If standards for the new product exist, the advantages and disadvantages of this path are clear: the test engineer tests to the exact requirement, at higher cost and most likely longer timeline because the test equipment must be designed and built either by the test engineer himself or by others. If the product is so new that no standards covering a particular performance or other criterion exist, then the path becomes clearer: the test engineer must determine a test program and procure equipment. The test plan will require consultation with the design team to determine test parameters, but in most cases the design team is too busy to help with this task. The test engineer should try to find a reasonably similar test standard and try to change parameters to fit the new package.
What is the new product similar to? How does it differ? Is the power output higher or lower? Where will the product be installed? How is it powered? What particular hazards does it pose to the user and to the operator? From this list and comparison to a matrix of standards which partially describe the product, the test engineer may be able to piece together a test program. There is no assurance that this test program will be accepted later by outside agencies, but if the product is truly new and truly no standard exists to describe a particular facet, the test engineer is forced to act. When identifying a testing company partner, it’s crucial to find a company that truly has the engineering expertise to create an exceptionally effective customized tester.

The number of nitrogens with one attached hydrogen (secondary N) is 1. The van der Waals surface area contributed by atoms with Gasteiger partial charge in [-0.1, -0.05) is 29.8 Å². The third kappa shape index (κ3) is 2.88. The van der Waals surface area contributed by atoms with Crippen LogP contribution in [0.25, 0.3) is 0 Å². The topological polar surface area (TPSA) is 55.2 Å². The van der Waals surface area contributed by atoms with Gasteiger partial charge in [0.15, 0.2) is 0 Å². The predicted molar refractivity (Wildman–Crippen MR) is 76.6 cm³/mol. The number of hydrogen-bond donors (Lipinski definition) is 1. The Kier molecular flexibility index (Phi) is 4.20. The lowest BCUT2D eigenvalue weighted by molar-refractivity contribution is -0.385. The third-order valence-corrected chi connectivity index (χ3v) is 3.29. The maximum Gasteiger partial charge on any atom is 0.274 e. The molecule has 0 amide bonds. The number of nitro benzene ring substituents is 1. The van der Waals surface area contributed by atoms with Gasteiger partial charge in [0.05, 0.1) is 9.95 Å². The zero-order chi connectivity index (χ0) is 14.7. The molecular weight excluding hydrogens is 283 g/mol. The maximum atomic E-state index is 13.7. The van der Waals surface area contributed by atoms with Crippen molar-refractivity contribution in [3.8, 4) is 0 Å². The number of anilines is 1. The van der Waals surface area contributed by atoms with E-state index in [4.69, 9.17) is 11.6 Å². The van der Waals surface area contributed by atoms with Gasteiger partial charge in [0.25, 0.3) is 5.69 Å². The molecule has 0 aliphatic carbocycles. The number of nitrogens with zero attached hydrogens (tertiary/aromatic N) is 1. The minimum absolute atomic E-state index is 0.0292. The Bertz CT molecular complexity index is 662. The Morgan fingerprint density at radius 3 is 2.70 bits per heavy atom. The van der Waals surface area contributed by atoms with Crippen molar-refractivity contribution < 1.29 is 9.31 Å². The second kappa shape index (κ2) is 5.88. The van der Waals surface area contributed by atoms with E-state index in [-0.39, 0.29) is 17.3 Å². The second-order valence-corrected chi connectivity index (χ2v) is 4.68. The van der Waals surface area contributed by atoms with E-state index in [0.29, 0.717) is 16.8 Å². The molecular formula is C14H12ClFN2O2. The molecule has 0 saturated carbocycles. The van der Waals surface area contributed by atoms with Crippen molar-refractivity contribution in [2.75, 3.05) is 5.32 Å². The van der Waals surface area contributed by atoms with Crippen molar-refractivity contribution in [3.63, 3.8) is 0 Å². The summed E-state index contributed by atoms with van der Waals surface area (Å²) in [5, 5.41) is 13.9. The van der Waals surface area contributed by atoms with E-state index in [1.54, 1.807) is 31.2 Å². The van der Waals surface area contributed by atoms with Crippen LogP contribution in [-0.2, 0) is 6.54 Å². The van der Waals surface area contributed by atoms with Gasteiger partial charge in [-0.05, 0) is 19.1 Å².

Production-line testing has a different goal—to make sure the product is consistent. While hipot testing can ensure that the product primary circuits are correct, further testing is mandatory to make sure the rest of the product is functioning correctly and safely. Although the test itself might be simple, specifying the test equipment to perform the test must take into account simplicity of use, elegance in the determination of a pass/fail point, and the ability of the test equipment to perform for the thousands or millions of cycles needed between annual calibration cycles.